The GNU Compiler Collection includes front ends for C, C++, Objective-C, Fortran, Java and Ada, as well as libraries for these languages. The focus here is on the C language, which is the most common programming language for RT Embedded projects and particularly in Linux.
You probably know that, but I will mention it anyway. The output of the C compiler is an object file which is not executable yet. In order to finalize it and create an executable file, it must be linked. The object file might require a function from another object or a library and the linker does all the resolution. In case a function is missing, the output will not link, and the executable will not be created. After a successful link, the default executable name is a.out.
This article is divided to two parts. The first part provides information and examples about:
- Compiling and linking a program.
- Creating a shared library.
- Creating a static library.
The second part provides information and examples about flags which can be specified in order to customize the output (such as; optimization, debug, warnings, etc.).
The basics: Compile and link source and object files
The following example will compile and link a source file. The output file will be a.out.
# gcc mysource.c
In this example, we are specifying a different output file.
# gcc mysource.c –o myprogram
In this example, we only want to generate object files. This is useful in case we are compiling multiple sources which need to be linked together later. Note that it is not linked. There could be unresolved functions.
# gcc –c mysource.c –o myobject.o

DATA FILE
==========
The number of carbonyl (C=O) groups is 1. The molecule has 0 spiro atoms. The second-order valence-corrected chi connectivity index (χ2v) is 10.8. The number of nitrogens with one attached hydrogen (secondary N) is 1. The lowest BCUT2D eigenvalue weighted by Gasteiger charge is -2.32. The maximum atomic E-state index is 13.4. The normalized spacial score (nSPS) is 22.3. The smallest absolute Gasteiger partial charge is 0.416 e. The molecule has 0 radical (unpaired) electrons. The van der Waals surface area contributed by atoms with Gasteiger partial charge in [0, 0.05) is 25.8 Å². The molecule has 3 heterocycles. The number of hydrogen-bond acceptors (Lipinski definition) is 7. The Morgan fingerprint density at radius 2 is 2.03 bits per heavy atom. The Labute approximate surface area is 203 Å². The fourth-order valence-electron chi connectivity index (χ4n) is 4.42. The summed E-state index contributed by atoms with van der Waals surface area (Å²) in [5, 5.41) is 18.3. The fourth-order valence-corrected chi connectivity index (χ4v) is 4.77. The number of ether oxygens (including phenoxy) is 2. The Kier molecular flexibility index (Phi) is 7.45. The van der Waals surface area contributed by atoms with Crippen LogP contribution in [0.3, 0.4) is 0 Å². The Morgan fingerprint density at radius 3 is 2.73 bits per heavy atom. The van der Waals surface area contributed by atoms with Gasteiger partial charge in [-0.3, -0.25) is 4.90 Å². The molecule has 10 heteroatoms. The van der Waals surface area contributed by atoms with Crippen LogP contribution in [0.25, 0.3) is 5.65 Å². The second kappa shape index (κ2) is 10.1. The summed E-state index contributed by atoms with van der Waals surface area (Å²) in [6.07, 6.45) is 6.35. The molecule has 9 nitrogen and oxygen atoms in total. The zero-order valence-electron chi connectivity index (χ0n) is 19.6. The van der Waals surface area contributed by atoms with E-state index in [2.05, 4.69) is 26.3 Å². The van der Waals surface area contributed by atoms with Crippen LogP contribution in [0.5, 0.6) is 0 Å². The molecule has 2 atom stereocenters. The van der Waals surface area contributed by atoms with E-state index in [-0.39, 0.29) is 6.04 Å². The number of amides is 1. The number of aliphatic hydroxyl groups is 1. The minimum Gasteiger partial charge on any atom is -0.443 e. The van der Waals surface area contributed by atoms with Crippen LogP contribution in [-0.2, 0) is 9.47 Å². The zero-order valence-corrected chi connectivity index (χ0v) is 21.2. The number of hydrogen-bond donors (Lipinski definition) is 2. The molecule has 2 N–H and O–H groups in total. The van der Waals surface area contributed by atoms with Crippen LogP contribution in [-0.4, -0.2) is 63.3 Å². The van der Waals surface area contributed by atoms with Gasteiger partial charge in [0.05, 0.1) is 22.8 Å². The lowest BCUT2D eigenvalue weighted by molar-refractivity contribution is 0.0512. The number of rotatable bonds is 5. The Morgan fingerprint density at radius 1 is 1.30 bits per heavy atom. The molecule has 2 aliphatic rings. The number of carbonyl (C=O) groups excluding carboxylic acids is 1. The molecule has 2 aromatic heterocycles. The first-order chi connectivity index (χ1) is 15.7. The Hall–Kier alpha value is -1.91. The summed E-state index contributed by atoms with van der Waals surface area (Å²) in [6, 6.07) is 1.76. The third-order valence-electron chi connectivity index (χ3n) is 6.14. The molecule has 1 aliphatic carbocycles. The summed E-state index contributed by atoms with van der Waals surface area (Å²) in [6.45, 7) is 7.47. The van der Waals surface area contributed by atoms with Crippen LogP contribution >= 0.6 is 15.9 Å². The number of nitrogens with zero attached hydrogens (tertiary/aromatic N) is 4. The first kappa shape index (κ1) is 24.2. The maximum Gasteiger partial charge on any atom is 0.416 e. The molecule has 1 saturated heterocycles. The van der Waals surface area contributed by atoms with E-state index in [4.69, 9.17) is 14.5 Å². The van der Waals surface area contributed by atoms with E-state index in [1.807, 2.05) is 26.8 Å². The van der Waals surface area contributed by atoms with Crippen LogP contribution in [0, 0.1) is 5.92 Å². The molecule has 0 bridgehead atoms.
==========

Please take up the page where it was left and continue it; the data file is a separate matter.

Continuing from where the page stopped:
Here we link a list of objects to a single executable.
# gcc myobj1.o myobj2.o myobj3.o –o mybigprog
Create a Shared Library
As written in the libraries article, shared libraries must be compiled with Position Independent Code. When we want to link the objects, we need to tell the compiler that we want a share library and not an executable. Library code will not link to an executable because it lacks the main( ) function.
Here is an example how to compile a Position Independent code object:
# gcc –c mysource.c –o myobject.o -fPIC
And in order to create a shared library:
# gcc myobj1.o myobj2.o myobj3.o –o libmybigprog.so -shared
Note that Shared Libraries are not linked, as opposed to executables. They can contain unresolved functions, which reside either in another library, or in the executable who wants to link with it (a callback). Shared libraries have the name notation of libxxxx.so (so stands for Shared Object). By generating the library in this name notation, we could specify easily the name of the library when we’ll want to link with it.
Create a Static Library
Static libraries, unlink shared libraries, are just a function archives (that’s why they are also referenced as archives). They are not a part of the file system. Each executable which requires some of the libraries’ functions will copy their contents to itself. If more than one copy of the same functionality is required (for example, two different programs want the same function) you should consider to create a shared library. It is recommended to compile static libraries with Position Independent Code as well, because a Shared library might require one or more functions from this archive. Therefore, compiling sources to objects is done in the same way as a shared library. In order to create an archive, we specify:
# ar rc libstatic.a myobj1.o myobj2.o myobj3.o # ranlib libstatic.a
Static libraries have the name notation of libxxxx.a (a stands for Archive).
Specifying Compiler and Linker flags
In most cases, we need to configure the compiler with more options, according to our requirements or needs. Please read part 2 of this article to understand and learn how to configure the compiler and linker.
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